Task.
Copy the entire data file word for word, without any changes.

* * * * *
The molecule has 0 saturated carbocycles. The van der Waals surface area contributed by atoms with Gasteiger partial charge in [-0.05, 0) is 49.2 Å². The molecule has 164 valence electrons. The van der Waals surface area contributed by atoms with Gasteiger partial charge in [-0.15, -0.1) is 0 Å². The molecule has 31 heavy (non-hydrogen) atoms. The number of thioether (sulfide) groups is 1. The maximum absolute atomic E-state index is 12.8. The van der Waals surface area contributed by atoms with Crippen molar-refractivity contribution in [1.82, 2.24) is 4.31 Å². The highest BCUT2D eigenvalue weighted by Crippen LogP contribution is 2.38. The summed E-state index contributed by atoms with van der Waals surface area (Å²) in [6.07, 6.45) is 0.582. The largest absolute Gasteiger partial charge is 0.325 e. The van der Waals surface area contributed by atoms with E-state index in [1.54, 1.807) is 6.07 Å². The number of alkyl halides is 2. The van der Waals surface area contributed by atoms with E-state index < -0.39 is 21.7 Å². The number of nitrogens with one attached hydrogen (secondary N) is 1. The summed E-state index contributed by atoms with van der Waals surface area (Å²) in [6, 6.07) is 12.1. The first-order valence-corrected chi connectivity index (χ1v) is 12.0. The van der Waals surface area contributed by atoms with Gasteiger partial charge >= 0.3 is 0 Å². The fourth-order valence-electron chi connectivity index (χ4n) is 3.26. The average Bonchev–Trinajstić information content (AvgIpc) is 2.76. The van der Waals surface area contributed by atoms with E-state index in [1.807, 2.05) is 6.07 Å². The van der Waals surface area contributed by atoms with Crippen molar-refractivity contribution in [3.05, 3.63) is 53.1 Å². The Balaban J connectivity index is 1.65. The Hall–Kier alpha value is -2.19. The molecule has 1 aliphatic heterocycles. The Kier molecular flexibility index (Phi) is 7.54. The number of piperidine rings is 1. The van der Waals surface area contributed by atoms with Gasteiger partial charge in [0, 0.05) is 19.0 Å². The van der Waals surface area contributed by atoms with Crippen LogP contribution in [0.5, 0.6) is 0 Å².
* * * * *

The molecule has 0 saturated carbocycles. The van der Waals surface area contributed by atoms with Gasteiger partial charge in [-0.05, 0) is 49.2 Å². The molecule has 164 valence electrons. The van der Waals surface area contributed by atoms with Gasteiger partial charge in [-0.15, -0.1) is 0 Å². The molecule has 31 heavy (non-hydrogen) atoms. The number of thioether (sulfide) groups is 1. The maximum absolute atomic E-state index is 12.8. The van der Waals surface area contributed by atoms with Crippen molar-refractivity contribution in [1.82, 2.24) is 4.31 Å². The highest BCUT2D eigenvalue weighted by Crippen LogP contribution is 2.38. The summed E-state index contributed by atoms with van der Waals surface area (Å²) in [6.07, 6.45) is 0.582. The largest absolute Gasteiger partial charge is 0.325 e. The van der Waals surface area contributed by atoms with E-state index in [1.54, 1.807) is 6.07 Å². The number of alkyl halides is 2. The van der Waals surface area contributed by atoms with E-state index < -0.39 is 21.7 Å². The number of nitrogens with one attached hydrogen (secondary N) is 1. The summed E-state index contributed by atoms with van der Waals surface area (Å²) in [6, 6.07) is 12.1. The first-order valence-corrected chi connectivity index (χ1v) is 12.0. The van der Waals surface area contributed by atoms with Gasteiger partial charge >= 0.3 is 0 Å². The fourth-order valence-electron chi connectivity index (χ4n) is 3.26. The average Bonchev–Trinajstić information content (AvgIpc) is 2.76. The van der Waals surface area contributed by atoms with E-state index in [1.807, 2.05) is 6.07 Å². The van der Waals surface area contributed by atoms with Crippen molar-refractivity contribution in [3.05, 3.63) is 53.1 Å². The Balaban J connectivity index is 1.65. The Hall–Kier alpha value is -2.19. The molecule has 1 aliphatic heterocycles. The Kier molecular flexibility index (Phi) is 7.54. The number of piperidine rings is 1. The van der Waals surface area contributed by atoms with Gasteiger partial charge in [0, 0.05) is 19.0 Å². The van der Waals surface area contributed by atoms with Crippen LogP contribution in [0.5, 0.6) is 0 Å².